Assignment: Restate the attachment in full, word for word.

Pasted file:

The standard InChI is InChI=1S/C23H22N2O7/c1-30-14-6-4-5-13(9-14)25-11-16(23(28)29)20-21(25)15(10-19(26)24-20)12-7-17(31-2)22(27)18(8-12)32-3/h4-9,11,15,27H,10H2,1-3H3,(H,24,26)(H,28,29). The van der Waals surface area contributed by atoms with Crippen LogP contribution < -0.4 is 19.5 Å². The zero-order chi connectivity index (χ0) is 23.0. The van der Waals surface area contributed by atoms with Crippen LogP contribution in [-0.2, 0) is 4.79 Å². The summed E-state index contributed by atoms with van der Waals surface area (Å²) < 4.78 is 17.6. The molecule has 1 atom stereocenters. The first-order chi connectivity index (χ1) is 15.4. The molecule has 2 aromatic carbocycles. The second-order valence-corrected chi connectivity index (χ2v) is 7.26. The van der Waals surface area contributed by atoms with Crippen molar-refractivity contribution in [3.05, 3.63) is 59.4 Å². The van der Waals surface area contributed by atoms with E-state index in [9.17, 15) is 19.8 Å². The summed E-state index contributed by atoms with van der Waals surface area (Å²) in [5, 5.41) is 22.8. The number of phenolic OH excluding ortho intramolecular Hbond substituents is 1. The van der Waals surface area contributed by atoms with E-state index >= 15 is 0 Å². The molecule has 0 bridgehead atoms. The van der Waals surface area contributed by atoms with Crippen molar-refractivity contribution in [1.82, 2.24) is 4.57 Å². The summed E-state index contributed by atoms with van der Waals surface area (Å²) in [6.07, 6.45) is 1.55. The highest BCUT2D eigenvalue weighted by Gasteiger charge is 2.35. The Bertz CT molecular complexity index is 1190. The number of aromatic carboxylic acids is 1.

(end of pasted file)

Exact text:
The standard InChI is InChI=1S/C23H22N2O7/c1-30-14-6-4-5-13(9-14)25-11-16(23(28)29)20-21(25)15(10-19(26)24-20)12-7-17(31-2)22(27)18(8-12)32-3/h4-9,11,15,27H,10H2,1-3H3,(H,24,26)(H,28,29). The van der Waals surface area contributed by atoms with Crippen LogP contribution < -0.4 is 19.5 Å². The zero-order chi connectivity index (χ0) is 23.0. The van der Waals surface area contributed by atoms with Crippen LogP contribution in [-0.2, 0) is 4.79 Å². The summed E-state index contributed by atoms with van der Waals surface area (Å²) < 4.78 is 17.6. The molecule has 1 atom stereocenters. The first-order chi connectivity index (χ1) is 15.4. The molecule has 2 aromatic carbocycles. The second-order valence-corrected chi connectivity index (χ2v) is 7.26. The van der Waals surface area contributed by atoms with Crippen molar-refractivity contribution in [3.05, 3.63) is 59.4 Å². The van der Waals surface area contributed by atoms with E-state index in [9.17, 15) is 19.8 Å². The summed E-state index contributed by atoms with van der Waals surface area (Å²) in [5, 5.41) is 22.8. The number of phenolic OH excluding ortho intramolecular Hbond substituents is 1. The van der Waals surface area contributed by atoms with E-state index >= 15 is 0 Å². The molecule has 0 bridgehead atoms. The van der Waals surface area contributed by atoms with Crippen molar-refractivity contribution in [1.82, 2.24) is 4.57 Å². The summed E-state index contributed by atoms with van der Waals surface area (Å²) in [6.07, 6.45) is 1.55. The highest BCUT2D eigenvalue weighted by Gasteiger charge is 2.35. The Bertz CT molecular complexity index is 1190. The number of aromatic carboxylic acids is 1.